Oklahoma City turned the entire United States into a community. In fact, it turned us all into a family. We somehow found our better selves in the horror of what had happened to people with whom we identified. The feelings of the rescuers, I think, is best summed up in a note I got from the Fairfax County team. And they wrote:
We'll never forget our time in Oklahoma City. We still are healing and searching for the reason why someone could do something this evil to people that are so good. Now, whenever we find ourselves angry over something, we think about the people of Oklahoma and our anger abates. Whenever we're asked about what we did there, the answer always includes meeting the most wonderful people in the country. We'd like to thank the people of Oklahoma City for reminding us of what being an American really means. No one could have said it better than the team. Thank you
very much. (Applause.)
One of the best things we can do to continue this healing process is to all carry on as best we can with the work that was left undone there; to reach out to the children, especially those who lost a parent or whose parents were severely disabled by the bombing.
America believes in extending a helping hand to people who are in trouble through no fault of their own. And a lot of things have been announced to help those children and those families. We have established a scholarship fund here, and various federal agencies are working on making sure that the children of people who were killed who worked for the agencies will all be able to go on to college and have their educational needs met. And so we decided to establish a presidential scholarship fund to assist the children of the victims.
One of the nicest things that's happened to me in the last three years is that this year on my birthday, the present my staff gave to me was that each of them contributed to the scholarship fund for the children of Oklahoma City. (Applause.)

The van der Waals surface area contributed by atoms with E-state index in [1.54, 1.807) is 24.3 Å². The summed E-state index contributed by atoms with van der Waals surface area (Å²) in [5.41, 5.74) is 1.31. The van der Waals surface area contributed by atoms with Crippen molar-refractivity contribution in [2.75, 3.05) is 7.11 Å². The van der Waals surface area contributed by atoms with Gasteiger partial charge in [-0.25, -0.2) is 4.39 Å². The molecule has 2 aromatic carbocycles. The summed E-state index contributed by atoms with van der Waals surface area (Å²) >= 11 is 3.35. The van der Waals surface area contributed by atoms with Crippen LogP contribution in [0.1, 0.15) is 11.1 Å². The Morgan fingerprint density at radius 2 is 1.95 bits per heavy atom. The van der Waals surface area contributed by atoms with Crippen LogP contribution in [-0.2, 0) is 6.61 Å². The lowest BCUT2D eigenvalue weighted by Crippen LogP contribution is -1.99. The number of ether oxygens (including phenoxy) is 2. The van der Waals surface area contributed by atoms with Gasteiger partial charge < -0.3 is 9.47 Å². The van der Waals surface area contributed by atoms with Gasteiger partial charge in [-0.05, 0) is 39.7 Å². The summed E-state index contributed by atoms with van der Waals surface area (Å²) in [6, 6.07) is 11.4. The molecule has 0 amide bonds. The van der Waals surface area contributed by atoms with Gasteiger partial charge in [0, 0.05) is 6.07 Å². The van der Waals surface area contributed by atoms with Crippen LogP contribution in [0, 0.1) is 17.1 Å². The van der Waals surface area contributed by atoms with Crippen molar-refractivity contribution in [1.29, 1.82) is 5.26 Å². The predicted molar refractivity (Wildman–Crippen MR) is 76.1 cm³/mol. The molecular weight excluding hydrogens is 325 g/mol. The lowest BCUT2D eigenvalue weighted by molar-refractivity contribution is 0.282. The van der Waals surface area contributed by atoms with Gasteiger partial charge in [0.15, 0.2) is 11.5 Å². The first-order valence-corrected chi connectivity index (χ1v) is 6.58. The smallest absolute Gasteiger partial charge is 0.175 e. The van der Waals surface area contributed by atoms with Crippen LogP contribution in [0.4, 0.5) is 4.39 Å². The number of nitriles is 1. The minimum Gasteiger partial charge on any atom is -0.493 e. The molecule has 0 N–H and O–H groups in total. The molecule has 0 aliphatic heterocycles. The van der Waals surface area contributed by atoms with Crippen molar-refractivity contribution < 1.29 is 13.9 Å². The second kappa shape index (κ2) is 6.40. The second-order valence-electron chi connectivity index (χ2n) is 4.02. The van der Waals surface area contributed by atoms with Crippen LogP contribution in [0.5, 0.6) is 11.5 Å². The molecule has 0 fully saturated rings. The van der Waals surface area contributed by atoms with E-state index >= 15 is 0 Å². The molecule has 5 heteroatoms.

Since there will be many different circumstances for these young people, we thought it best to set up an advisory board to direct the proceeds of the scholarship fund. And my long-time friend, former Governor George Nigh, has agreed to chair it. Former Governor and Senator Henry Bellman has agreed to serve on the board. We will be assisted by the Governor's Office and the Mayor's Office. And James Lee Witt has also agreed to serve on the board.
So this fund will be administered at absolutely no cost and, therefore, 100 percent of all the contributions given by federal employees and others here in Washington and throughout the country to help the children will go to educate those children. And I think that is very, very important.
Ghandi once said that if we are ever to reach real peace in this world, we shall have to begin with the children. For those of you who are being honored here today who brought your children, let me thank you for that. I hope they will always remember and always be very proud of what you did for their nation in the hour of need of the people of Oklahoma City.
Let me now say that I hope and pray that this will never happen again in our country. We are doing everything we can to prevent it from ever happening again. But we learned something about ourselves when it did happen that we should never forget. And I just hope that we can follow the lesson of the note in the Fairfax County team's statement. When we feel ourselves getting angry or drifting away from our fellow citizens, or being less than we ought to be, we ought to remember how all of us were in the aftermath of Oklahoma City; and how that magnificent spirit made everyone a little more human, a little more alive, and a lot more proud to just have the opportunity to help our fellow human beings and our fellow Americans who needed it. So if we can remember that, then that lasting tragedy will always have changed America for the better.
Thank you very much. (Applause.)
END 5:30 P.M. EDT